How our newest parent-led programme supports migrant and refugee parents
14 September 2017
All of the work we do at the Family and Childcare Trust focuses on making sure parents have the support they need to make genuine choices about their lives. This involves including parents and facilitating meaningful ways for them to participate and bring about the changes they want to see. Parents who face disadvantage, social exclusion and poverty are likely to face more barriers that make it difficult to be included and feel valued.
This is particularly true for migrant and refugee parents. When it comes to being able to make genuine choices about their lives, like accessing childcare in order to be able to work and to help boost children’s development, migrant and refugee parents can have to deal with additional obstacles such as language barriers, dealing with past trauma, poor community cohesion, lack of transport options and challenges to employability.
Migrant women’s employment is around 20 per cent lower than their native counterparts. Research carried out with Eritrean and Somali refugee families showed parents expressed a deep sense of isolation, insecurity, fear and reluctance to approach official agencies for help. Unsurprisingly, these disadvantages can widen the development gap between children of migrant and refugee parents and their peers. In the EU, 25 percent of second generation children with two foreign-born parents lack basic reading skills at age 15, compared with 17 per cent of pupils with native-born parents.
That’s where childcare comes in. Childcare can play a critical role in narrowing the development gap between disadvantaged children and their peers and can support parents to work. And all parents are entitled to access 15 hours of free childcare for their three and four year olds. But the very disadvantages that childcare can help overcome can often be an obstacle to accessing childcare in the first place.
To combat this, we’ve teamed up with The Parent House in Islington to set up Parent Champions for Migrants and Refugees, a special focus of our Parent Champions programme that supports migrant and refugee parents to find their feet in their local community and build a bright future for their children. Parent Champions are parent volunteers who give a few hours a week to talk to other parents about childcare and other local services available to families.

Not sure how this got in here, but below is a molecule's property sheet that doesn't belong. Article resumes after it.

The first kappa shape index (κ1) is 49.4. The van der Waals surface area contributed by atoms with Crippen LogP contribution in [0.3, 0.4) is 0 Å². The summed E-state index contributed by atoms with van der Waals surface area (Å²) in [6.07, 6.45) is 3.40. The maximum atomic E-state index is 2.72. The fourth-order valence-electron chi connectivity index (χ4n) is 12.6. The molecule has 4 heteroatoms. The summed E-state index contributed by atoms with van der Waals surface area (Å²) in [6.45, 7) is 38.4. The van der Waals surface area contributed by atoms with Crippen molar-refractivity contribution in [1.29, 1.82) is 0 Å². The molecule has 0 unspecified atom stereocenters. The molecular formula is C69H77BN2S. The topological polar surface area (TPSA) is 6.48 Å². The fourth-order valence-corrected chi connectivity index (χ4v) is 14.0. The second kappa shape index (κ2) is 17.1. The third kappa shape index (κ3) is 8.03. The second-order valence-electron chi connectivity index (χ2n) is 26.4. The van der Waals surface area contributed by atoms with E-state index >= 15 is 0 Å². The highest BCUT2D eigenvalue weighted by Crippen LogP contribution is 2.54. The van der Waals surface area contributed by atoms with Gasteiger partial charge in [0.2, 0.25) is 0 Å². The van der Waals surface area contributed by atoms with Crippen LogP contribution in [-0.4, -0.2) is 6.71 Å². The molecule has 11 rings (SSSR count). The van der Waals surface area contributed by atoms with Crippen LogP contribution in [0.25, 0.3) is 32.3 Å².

The Parent Champions for Migrants and Refugee scheme in Islington supports parents to connect with the local services that can help their children make new friends and prepare for school, as well as support parents to work. The scheme has 18 active Parent Champions volunteers who themselves come from migrant and refugee communities, including from local Syrian, Bangladeshi, Somalian and Turkish communities. The volunteers have been motivated by their own experience of local services to support other parents. Speaking the same languages and having a personal understanding of migrant and refugee parents’ experiences, Parent Champions are able to share their own positive experience of local services in a relatable, trusted and informal way.
The scheme has engaged 55 migrant and refugee parents in the last three months alone. The parents have reported that they feel more confident and aware of services and local organisations have reported that more parents are now accessing these services.
The work The Parent House does was recognised this summer when they won the Queen’s Award for Voluntary Service. After the pilot is completed in December 2017, we want to roll out Parent Champions for Migrants and Refugees to more areas. To be kept up to date about this, sign up to our newsletter below.
Parent Champions for Migrants and Refugee is a simple solution that doesn’t require us to reinvent the wheel. It helps migrant and refugee parents link up with the services that are already in place, like childcare, making it easier for parents to participate and feel included.
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